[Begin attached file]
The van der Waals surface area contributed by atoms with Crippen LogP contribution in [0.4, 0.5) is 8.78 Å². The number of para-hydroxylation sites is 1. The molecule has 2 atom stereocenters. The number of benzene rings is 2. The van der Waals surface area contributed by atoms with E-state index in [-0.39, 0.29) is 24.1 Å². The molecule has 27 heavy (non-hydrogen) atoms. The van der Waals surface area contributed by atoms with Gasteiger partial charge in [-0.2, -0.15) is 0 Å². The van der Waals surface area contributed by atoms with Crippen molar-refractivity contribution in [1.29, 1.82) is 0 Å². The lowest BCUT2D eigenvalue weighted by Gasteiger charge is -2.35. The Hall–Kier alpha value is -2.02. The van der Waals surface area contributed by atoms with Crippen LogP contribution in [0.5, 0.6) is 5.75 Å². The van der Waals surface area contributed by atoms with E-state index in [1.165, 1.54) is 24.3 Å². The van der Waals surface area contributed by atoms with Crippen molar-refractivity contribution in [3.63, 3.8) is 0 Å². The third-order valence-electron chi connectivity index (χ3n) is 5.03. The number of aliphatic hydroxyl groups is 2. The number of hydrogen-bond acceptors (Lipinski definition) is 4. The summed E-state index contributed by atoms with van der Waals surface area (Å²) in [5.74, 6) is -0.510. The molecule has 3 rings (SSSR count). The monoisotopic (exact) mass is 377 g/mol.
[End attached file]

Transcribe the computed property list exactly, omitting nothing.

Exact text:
The van der Waals surface area contributed by atoms with Crippen LogP contribution in [0.4, 0.5) is 8.78 Å². The number of para-hydroxylation sites is 1. The molecule has 2 atom stereocenters. The number of benzene rings is 2. The van der Waals surface area contributed by atoms with E-state index in [-0.39, 0.29) is 24.1 Å². The molecule has 27 heavy (non-hydrogen) atoms. The van der Waals surface area contributed by atoms with Gasteiger partial charge in [-0.2, -0.15) is 0 Å². The van der Waals surface area contributed by atoms with Crippen molar-refractivity contribution in [1.29, 1.82) is 0 Å². The lowest BCUT2D eigenvalue weighted by Gasteiger charge is -2.35. The Hall–Kier alpha value is -2.02. The van der Waals surface area contributed by atoms with Crippen LogP contribution in [0.5, 0.6) is 5.75 Å². The van der Waals surface area contributed by atoms with E-state index in [1.165, 1.54) is 24.3 Å². The van der Waals surface area contributed by atoms with Crippen molar-refractivity contribution in [3.63, 3.8) is 0 Å². The third-order valence-electron chi connectivity index (χ3n) is 5.03. The number of aliphatic hydroxyl groups is 2. The number of hydrogen-bond acceptors (Lipinski definition) is 4. The summed E-state index contributed by atoms with van der Waals surface area (Å²) in [5.74, 6) is -0.510. The molecule has 3 rings (SSSR count). The monoisotopic (exact) mass is 377 g/mol.